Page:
Common Mistakes Made in Writing Your Story

Last post we talked about 7 steps for crafting a credible marketing story. This time we’re going to go over some common mistakes made in marketing with stories. We’ve touched on some mistakes before but we’ll delve into them a bit deeper this time. These are common mistakes made in all types of marketing, including marketing with stories.

We know why storytelling is so important already, it’s because human beings are wired to hear stories and act on stories. That it’s in our DNA. This is how children have been taught morals for centuries, and how we learn and entertain ourselves since the beginning of time. First as oral stories, often using pictures drawn in the sand, on tablets, or on cave walls, and finally as written words. As powerful as story telling can be there are some things that should be avoided.

Industry Jargon / Buzzwords — Just don’t do it. Industry jargon sounds like someone just opened up a thesaurus and went crazy making word salad. Talk like you’re a real person and people will listen. Business buzzwords can kill a great story faster than a telemarketer calling you at midnight on New Year’s Eve.

Misleading or Inaccurate Words & Phrases — Nothing is worse than clicking through to read what looks like a compelling story to find it’s just another sales page. Don’t trick your audience, they won’t appreciate it, and it won’t work. We live in a time where the public is exceptionally intelligent and knowledgeably about pretty much anything they want to buy, don’t treat your audience as if they’re anything but. Also, make sure you really understand the terms you’re using, even if you think something is common knowledge, double check the terms you use to ensure they are accurate. If you want to use terms such as “C’est la vie” spell it right and know what it means.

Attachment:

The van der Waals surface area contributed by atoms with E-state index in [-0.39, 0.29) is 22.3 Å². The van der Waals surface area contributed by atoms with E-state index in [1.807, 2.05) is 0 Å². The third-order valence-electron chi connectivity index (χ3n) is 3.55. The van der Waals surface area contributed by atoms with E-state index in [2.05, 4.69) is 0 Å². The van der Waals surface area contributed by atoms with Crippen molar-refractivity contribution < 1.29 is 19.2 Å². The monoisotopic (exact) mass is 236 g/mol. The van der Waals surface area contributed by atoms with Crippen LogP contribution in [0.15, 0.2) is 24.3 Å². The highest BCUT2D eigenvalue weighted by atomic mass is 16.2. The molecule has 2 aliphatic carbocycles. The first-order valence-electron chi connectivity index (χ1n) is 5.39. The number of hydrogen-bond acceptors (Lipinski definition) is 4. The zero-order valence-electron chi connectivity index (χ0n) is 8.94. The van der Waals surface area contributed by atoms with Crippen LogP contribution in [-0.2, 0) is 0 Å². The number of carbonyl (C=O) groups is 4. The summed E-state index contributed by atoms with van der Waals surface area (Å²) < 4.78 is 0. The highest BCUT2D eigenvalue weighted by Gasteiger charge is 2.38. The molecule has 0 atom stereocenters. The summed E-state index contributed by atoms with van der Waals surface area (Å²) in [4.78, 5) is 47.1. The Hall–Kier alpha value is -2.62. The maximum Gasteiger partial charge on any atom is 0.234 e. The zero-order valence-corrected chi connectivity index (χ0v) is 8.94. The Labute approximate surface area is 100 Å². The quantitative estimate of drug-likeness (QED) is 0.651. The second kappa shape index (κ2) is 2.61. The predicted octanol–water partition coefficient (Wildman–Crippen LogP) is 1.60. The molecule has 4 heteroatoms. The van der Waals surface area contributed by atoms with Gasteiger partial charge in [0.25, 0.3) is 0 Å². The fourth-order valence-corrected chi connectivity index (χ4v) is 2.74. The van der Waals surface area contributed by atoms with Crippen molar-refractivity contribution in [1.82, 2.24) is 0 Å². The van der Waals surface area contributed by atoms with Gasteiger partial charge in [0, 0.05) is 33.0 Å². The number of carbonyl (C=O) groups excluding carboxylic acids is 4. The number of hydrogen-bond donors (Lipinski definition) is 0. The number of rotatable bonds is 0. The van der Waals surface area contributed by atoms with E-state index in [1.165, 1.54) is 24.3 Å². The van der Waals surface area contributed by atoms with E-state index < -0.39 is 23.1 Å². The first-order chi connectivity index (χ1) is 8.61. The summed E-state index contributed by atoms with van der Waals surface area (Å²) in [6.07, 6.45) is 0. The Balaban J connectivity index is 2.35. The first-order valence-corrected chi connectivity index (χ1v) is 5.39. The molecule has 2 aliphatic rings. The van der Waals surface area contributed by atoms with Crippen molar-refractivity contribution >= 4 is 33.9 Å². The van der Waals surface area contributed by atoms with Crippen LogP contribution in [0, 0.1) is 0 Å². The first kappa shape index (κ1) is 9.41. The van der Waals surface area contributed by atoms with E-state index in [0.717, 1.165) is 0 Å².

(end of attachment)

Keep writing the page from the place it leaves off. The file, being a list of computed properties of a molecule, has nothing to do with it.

Incomplete Arguments — When you make any statements of fact, be sure to finish your arguments. Remember the rules of who, what, when, why & how. If you form a sentence that is meant to be an argument for something or against something then you need to answer all five of those ideas within the argument for it to be complete. Always frame your thoughts in terms of how your audience will read them and answer the questions with facts to back up the story.

Poor Writing Style — The best sentence structure is short. If you can avoid long paragraphs, complex sentence structure, and remember to add white space, you’ll make your points easier to read. People like reading chunky content. Use lists, appropriate fonts, and avoid the desire to use fancy colors that make it hard for your audience to read.

If you think about it, with the advent of the Internet we’ve really come full circle. We can now share our stories in a whole new way using all the senses, must like our ancestors did when sitting around a campfire drawing in the dirt, except now we can do it with far reaching technology. Stories can be written, made visual with added pictures, and we can even add audio if we desire to make them more interesting, sharable and compelling. Some things never go out of fashion.

Next post we’ll talk about some of the ideas mentioned here that can help make your stories more exciting, interactive, fun and memorable.




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